The Art Of Intuition With Painter Brenda Kay

A translucent dove emerges from a deep red rose. Within the whirling cosmos, a lone tree floats, encapsulated in a bubble – a cosmos of its own…

50 years after discovering that she could draw portraits, Sunshine Coast artist Brenda Kay is finally ready to share her work with the world – just.

At 63, Brenda is a strong believer that the creative process drives itself in to fruition when the time is right.

“Experience tells me that there is a perfect time and place for individual pieces to come through into reality,’ she says. “Patience is my greatest friend in my creative process.”

From this patience has emerged body of art both deeply personal and universal which the artist herself describes as enigmatic, provoking, meaningful.

Age With Attitude - The Art Of Intuition With Painter Brenda Kay

Born in to a working-class family of 6 in Brisbane, Brenda left school at 14 to work in an office so that she could contribute to the household. Though encouraged to pursue art as a hobby, the possibility of attending university or studying fine art was out of reach. Her drive to create, however, never waned.

50 years on, Brenda now celebrates the freedom of being unencumbered by the formality imposed by traditional training in the arts.

“I am not trained in any way and this has been a very deliberate choice,” she proclaims. “I prefer not to be driven by a mental process to create from the perspective of how things should or should not look. My work is entirely intuitive and emanates from my heart and soul.”

Brenda acknowledges that her work may not appeal to those “whose priority in art is to see everything in terms of the science of balance, form, shape being portrayed in the same way as a trained artist…My art comes through me not from me…”

Age With Attitude - The Art Of Intuition With Painter Brenda Kay

Seeming to harness the energy of ideas needing to express themselves, Brenda creates as if by instinct. Yet, listening to the rhythms of the heart to allow a piece to unfold, is no simple matter. It takes courage.

“Painting is not a relaxing pastime to me. I find it spiritually and emotionally overwhelming at times and it drives me and scares me sometimes in its urgency as it appears on the page.”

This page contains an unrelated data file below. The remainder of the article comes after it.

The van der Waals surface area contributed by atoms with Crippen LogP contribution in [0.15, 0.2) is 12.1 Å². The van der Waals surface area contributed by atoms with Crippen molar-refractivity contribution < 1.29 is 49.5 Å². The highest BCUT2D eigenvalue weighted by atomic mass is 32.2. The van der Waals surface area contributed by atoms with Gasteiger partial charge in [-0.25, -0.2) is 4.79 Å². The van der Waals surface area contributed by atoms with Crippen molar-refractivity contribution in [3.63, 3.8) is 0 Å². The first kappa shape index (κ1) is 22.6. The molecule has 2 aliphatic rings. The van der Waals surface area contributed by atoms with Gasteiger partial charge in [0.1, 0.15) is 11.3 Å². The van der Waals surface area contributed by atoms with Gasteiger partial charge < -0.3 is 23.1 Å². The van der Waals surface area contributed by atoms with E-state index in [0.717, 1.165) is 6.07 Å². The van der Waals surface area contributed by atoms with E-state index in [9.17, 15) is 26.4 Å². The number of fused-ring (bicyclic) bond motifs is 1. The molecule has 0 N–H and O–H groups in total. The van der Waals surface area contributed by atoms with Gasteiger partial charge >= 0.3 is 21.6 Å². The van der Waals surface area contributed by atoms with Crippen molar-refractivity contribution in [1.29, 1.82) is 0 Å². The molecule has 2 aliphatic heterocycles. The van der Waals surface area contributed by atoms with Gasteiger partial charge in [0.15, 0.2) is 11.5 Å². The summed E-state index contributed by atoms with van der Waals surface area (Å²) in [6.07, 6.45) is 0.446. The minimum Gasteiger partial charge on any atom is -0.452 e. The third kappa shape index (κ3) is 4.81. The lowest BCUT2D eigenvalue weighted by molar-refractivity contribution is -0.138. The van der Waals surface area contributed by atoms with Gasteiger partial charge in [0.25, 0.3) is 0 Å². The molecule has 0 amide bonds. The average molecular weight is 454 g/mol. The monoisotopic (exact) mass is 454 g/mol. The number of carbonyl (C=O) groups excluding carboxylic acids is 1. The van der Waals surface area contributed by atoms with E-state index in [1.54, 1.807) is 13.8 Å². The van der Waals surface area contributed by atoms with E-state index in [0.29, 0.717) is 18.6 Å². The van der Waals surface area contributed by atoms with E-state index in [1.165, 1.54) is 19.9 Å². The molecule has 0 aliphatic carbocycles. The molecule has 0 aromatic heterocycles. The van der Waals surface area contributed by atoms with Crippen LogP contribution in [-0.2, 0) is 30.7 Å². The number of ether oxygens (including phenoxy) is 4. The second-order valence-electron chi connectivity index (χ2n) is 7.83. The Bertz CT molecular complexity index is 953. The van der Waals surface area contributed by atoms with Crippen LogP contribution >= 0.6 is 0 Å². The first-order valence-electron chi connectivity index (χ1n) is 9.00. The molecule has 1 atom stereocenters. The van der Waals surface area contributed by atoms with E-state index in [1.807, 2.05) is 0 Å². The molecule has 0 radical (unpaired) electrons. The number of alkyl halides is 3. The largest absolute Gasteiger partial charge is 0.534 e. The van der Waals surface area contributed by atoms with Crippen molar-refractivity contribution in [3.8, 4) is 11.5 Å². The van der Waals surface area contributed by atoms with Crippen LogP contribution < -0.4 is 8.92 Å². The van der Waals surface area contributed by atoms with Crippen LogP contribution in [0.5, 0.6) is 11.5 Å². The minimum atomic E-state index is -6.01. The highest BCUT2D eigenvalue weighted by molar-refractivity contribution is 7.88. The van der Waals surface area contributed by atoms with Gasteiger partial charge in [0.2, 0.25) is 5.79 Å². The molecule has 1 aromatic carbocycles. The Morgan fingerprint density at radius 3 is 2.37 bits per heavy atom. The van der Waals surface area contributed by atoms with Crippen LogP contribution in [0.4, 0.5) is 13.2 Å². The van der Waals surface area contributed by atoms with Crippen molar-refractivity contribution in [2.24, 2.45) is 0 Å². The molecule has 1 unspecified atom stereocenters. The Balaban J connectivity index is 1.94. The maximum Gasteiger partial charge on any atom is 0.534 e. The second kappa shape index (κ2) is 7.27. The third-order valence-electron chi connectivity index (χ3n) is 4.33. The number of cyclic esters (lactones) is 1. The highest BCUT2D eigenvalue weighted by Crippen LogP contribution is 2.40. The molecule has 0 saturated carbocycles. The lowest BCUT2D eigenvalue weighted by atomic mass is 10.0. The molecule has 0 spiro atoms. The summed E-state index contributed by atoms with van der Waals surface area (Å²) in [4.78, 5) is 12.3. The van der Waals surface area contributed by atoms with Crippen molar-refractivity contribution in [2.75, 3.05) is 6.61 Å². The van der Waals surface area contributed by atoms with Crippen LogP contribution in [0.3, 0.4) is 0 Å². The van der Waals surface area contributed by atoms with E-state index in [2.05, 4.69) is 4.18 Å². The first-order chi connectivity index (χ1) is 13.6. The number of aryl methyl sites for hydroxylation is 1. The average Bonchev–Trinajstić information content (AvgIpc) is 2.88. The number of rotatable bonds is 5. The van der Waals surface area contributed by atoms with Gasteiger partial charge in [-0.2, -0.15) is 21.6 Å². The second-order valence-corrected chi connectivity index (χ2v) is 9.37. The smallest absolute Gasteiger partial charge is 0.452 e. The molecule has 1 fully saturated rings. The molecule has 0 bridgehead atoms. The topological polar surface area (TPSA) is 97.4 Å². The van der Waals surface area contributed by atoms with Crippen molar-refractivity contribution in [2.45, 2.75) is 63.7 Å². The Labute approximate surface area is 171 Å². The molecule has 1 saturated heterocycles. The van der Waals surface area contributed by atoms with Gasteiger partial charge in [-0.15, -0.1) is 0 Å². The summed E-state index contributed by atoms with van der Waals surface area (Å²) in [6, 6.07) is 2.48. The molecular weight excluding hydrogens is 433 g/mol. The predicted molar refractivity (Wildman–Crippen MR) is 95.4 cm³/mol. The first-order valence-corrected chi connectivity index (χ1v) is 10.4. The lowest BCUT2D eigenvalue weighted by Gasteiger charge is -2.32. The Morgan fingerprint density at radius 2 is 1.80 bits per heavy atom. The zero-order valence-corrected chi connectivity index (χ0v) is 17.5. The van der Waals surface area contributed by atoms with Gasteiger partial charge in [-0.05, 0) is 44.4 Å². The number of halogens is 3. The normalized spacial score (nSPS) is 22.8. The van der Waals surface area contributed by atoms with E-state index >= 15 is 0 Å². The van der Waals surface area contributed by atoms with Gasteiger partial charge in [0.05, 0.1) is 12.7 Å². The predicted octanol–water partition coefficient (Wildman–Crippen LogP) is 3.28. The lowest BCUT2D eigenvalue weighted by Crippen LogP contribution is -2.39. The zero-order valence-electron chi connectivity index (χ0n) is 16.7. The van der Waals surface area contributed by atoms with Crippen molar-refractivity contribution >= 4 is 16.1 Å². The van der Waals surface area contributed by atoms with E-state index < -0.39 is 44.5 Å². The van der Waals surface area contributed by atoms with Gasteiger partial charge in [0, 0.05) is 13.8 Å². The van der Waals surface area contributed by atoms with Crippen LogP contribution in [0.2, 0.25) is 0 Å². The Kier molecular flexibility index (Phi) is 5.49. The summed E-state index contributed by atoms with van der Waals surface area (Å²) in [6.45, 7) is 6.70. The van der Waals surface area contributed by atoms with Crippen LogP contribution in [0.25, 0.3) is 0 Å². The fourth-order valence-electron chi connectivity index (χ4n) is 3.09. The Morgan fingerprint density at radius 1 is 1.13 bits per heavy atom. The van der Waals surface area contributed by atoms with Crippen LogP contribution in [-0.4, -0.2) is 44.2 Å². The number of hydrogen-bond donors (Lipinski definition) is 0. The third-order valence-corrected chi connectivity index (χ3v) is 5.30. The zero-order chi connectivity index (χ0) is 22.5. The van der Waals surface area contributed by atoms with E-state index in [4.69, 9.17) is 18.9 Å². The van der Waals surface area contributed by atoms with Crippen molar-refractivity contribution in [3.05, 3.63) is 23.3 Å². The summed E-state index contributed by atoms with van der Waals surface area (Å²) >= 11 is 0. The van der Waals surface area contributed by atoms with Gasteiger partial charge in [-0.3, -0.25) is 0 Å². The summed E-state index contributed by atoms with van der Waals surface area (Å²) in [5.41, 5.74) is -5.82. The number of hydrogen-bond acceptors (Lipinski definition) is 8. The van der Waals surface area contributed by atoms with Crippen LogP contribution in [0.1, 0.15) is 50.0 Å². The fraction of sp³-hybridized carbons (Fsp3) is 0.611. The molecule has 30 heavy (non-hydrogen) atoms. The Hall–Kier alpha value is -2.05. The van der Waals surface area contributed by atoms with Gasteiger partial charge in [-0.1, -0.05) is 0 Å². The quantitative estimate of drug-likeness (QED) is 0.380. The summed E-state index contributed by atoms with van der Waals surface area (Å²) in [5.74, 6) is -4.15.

The drive to create, however, sees her rise through setbacks, challenges and fear.

Brenda has spent most of her adult life as a carer, first of her children, then her late husband, now her mother. For the last 23 years, she has followed a spiritual path, working as a natural healer both here in Australia and overseas.

While she draws on the spiritual in her art, Brenda’s aim is neither to teach nor explain but to open up the space for viewers to intuit meaning from her work – to see things from a different point of view.

“My art tells a story, she says, “but the story is to be felt and experienced internally by the viewer rather than told outwardly.”

The world around her, images fleetingly seen in books or internet, quotes from philosophers and authors, friends, family, meditations and life experiences provide inspiration for Brenda’s colourful and sometimes other-worldly images. Reminiscent of Dali in their dreamy playfulness and of Vermeer in their ability to capture and savour a moment, her vibrant pastels are set to draw you in to a familiar, but ethereal, world.

“I love to describe sometimes complex spiritual concepts in a single image. It is not about people “getting” what I paint on a conscious, mental level but my aim is to ignite a deeper awareness or response not necessarily one that can be explained or described in words.”

Rather than an understanding of its meaning, Brenda hopes her work brings an “overstanding” – initiating fresh viewpoints and a sense of seeing the subject from a higher perspective.

While her work is passionate, in the moment, and underpinned by her spirituality, Brenda is a firm believer that there’s no right or wrong way to express oneself creatively…

She encourages other older people (everyone) to take up art.

“The biggest fear in my experience is that you are not good enough and will be judged and/or ridiculed.” Brenda’s advice is to let go of worry about what others think of your art. This will make it easier to “remain in the joy and presence of the work.”

“Ageing is a mixed blessing.” While sometimes frustrated at her body not co-operating with her as well as she’d like, Brenda sees the wisdom of life experience making her work more meaningful both to herself and to those who view it. She feels she now has greater freedom of time and energy to express herself creatively and is at last preparing to share her work with a broader audience.

“I would love to see my work touching people’s lives in galleries, homes, businesses,” Brenda says, “anywhere that the energy of my work can be absorbed and be beneficial to those who view and receive it.”

It’s taken 50 years for Brenda to bring her work to the public. If the elegant and intriguing works she’s shared so far are anything to go by, it’s been well worth the wait.

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